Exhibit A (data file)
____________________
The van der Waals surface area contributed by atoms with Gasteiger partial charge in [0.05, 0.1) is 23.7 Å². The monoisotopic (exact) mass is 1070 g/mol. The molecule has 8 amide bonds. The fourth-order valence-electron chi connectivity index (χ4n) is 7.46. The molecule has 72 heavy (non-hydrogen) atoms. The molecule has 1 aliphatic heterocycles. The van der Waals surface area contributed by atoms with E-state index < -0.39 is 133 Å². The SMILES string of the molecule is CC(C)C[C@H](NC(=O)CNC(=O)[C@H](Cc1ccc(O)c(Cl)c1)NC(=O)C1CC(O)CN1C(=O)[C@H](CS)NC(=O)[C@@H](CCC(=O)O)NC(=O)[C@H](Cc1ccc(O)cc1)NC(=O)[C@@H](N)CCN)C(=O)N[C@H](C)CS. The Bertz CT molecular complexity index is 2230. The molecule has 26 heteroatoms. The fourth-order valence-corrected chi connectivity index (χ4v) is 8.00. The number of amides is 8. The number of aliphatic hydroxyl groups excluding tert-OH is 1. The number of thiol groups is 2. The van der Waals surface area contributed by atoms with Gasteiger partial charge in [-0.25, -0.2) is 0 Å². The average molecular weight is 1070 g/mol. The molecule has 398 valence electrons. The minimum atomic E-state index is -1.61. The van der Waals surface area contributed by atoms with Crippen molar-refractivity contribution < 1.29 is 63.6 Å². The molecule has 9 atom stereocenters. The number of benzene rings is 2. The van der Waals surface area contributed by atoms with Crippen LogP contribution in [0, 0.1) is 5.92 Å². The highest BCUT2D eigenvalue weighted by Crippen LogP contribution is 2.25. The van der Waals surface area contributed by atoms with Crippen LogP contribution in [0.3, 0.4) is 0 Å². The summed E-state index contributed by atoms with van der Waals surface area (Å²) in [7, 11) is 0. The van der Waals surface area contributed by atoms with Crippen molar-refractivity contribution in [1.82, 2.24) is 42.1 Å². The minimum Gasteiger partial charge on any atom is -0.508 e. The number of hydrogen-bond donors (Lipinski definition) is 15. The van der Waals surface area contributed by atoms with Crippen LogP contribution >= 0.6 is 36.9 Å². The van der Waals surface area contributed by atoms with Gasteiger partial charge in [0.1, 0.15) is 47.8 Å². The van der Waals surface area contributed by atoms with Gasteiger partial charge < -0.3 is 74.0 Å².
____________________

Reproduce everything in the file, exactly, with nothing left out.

The van der Waals surface area contributed by atoms with Gasteiger partial charge in [0.05, 0.1) is 23.7 Å². The monoisotopic (exact) mass is 1070 g/mol. The molecule has 8 amide bonds. The fourth-order valence-electron chi connectivity index (χ4n) is 7.46. The molecule has 72 heavy (non-hydrogen) atoms. The molecule has 1 aliphatic heterocycles. The van der Waals surface area contributed by atoms with E-state index < -0.39 is 133 Å². The SMILES string of the molecule is CC(C)C[C@H](NC(=O)CNC(=O)[C@H](Cc1ccc(O)c(Cl)c1)NC(=O)C1CC(O)CN1C(=O)[C@H](CS)NC(=O)[C@@H](CCC(=O)O)NC(=O)[C@H](Cc1ccc(O)cc1)NC(=O)[C@@H](N)CCN)C(=O)N[C@H](C)CS. The Bertz CT molecular complexity index is 2230. The molecule has 26 heteroatoms. The fourth-order valence-corrected chi connectivity index (χ4v) is 8.00. The number of amides is 8. The number of aliphatic hydroxyl groups excluding tert-OH is 1. The number of thiol groups is 2. The van der Waals surface area contributed by atoms with Gasteiger partial charge in [-0.25, -0.2) is 0 Å². The average molecular weight is 1070 g/mol. The molecule has 398 valence electrons. The minimum atomic E-state index is -1.61. The van der Waals surface area contributed by atoms with Crippen molar-refractivity contribution < 1.29 is 63.6 Å². The molecule has 9 atom stereocenters. The number of benzene rings is 2. The van der Waals surface area contributed by atoms with Crippen LogP contribution in [0, 0.1) is 5.92 Å². The highest BCUT2D eigenvalue weighted by Crippen LogP contribution is 2.25. The van der Waals surface area contributed by atoms with Crippen LogP contribution in [0.3, 0.4) is 0 Å². The summed E-state index contributed by atoms with van der Waals surface area (Å²) in [7, 11) is 0. The van der Waals surface area contributed by atoms with Crippen molar-refractivity contribution in [1.82, 2.24) is 42.1 Å². The minimum Gasteiger partial charge on any atom is -0.508 e. The number of hydrogen-bond donors (Lipinski definition) is 15. The van der Waals surface area contributed by atoms with Crippen LogP contribution >= 0.6 is 36.9 Å². The van der Waals surface area contributed by atoms with Gasteiger partial charge in [0.1, 0.15) is 47.8 Å². The van der Waals surface area contributed by atoms with Gasteiger partial charge < -0.3 is 74.0 Å².